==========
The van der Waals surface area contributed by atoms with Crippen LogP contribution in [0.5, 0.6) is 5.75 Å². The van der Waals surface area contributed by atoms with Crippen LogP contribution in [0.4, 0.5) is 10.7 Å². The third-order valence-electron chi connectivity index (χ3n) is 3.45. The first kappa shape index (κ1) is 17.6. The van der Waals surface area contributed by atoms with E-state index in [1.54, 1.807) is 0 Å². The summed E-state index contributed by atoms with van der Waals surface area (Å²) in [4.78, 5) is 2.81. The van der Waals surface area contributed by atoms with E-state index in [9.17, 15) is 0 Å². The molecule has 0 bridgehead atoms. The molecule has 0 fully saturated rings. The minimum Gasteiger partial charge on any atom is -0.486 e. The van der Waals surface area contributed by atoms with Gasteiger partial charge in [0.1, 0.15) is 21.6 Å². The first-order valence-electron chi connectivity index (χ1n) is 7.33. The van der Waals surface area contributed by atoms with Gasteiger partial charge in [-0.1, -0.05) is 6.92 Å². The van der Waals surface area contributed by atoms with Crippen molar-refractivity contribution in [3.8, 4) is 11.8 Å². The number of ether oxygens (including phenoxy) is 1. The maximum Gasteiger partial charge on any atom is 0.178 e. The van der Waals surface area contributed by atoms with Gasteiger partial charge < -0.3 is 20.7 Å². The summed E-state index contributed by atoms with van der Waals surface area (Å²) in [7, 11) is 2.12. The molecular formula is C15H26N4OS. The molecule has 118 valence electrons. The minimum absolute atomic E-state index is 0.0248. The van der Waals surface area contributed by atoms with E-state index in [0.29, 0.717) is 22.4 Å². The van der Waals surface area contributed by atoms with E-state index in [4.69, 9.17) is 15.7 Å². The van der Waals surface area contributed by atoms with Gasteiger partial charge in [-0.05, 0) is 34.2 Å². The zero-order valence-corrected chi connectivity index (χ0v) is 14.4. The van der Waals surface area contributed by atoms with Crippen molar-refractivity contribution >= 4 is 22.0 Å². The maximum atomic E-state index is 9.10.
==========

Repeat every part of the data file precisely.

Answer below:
The van der Waals surface area contributed by atoms with Crippen LogP contribution in [0.5, 0.6) is 5.75 Å². The van der Waals surface area contributed by atoms with Crippen LogP contribution in [0.4, 0.5) is 10.7 Å². The third-order valence-electron chi connectivity index (χ3n) is 3.45. The first kappa shape index (κ1) is 17.6. The van der Waals surface area contributed by atoms with E-state index in [1.54, 1.807) is 0 Å². The summed E-state index contributed by atoms with van der Waals surface area (Å²) in [4.78, 5) is 2.81. The van der Waals surface area contributed by atoms with E-state index in [9.17, 15) is 0 Å². The molecule has 0 bridgehead atoms. The molecule has 0 fully saturated rings. The minimum Gasteiger partial charge on any atom is -0.486 e. The van der Waals surface area contributed by atoms with Gasteiger partial charge in [0.1, 0.15) is 21.6 Å². The first-order valence-electron chi connectivity index (χ1n) is 7.33. The van der Waals surface area contributed by atoms with Gasteiger partial charge in [-0.1, -0.05) is 6.92 Å². The van der Waals surface area contributed by atoms with Crippen molar-refractivity contribution in [3.8, 4) is 11.8 Å². The number of ether oxygens (including phenoxy) is 1. The maximum Gasteiger partial charge on any atom is 0.178 e. The van der Waals surface area contributed by atoms with Gasteiger partial charge < -0.3 is 20.7 Å². The summed E-state index contributed by atoms with van der Waals surface area (Å²) in [7, 11) is 2.12. The molecular formula is C15H26N4OS. The molecule has 118 valence electrons. The minimum absolute atomic E-state index is 0.0248. The van der Waals surface area contributed by atoms with E-state index in [0.29, 0.717) is 22.4 Å². The van der Waals surface area contributed by atoms with E-state index in [4.69, 9.17) is 15.7 Å². The van der Waals surface area contributed by atoms with Gasteiger partial charge in [-0.05, 0) is 34.2 Å². The zero-order valence-corrected chi connectivity index (χ0v) is 14.4. The van der Waals surface area contributed by atoms with Crippen molar-refractivity contribution >= 4 is 22.0 Å². The maximum atomic E-state index is 9.10.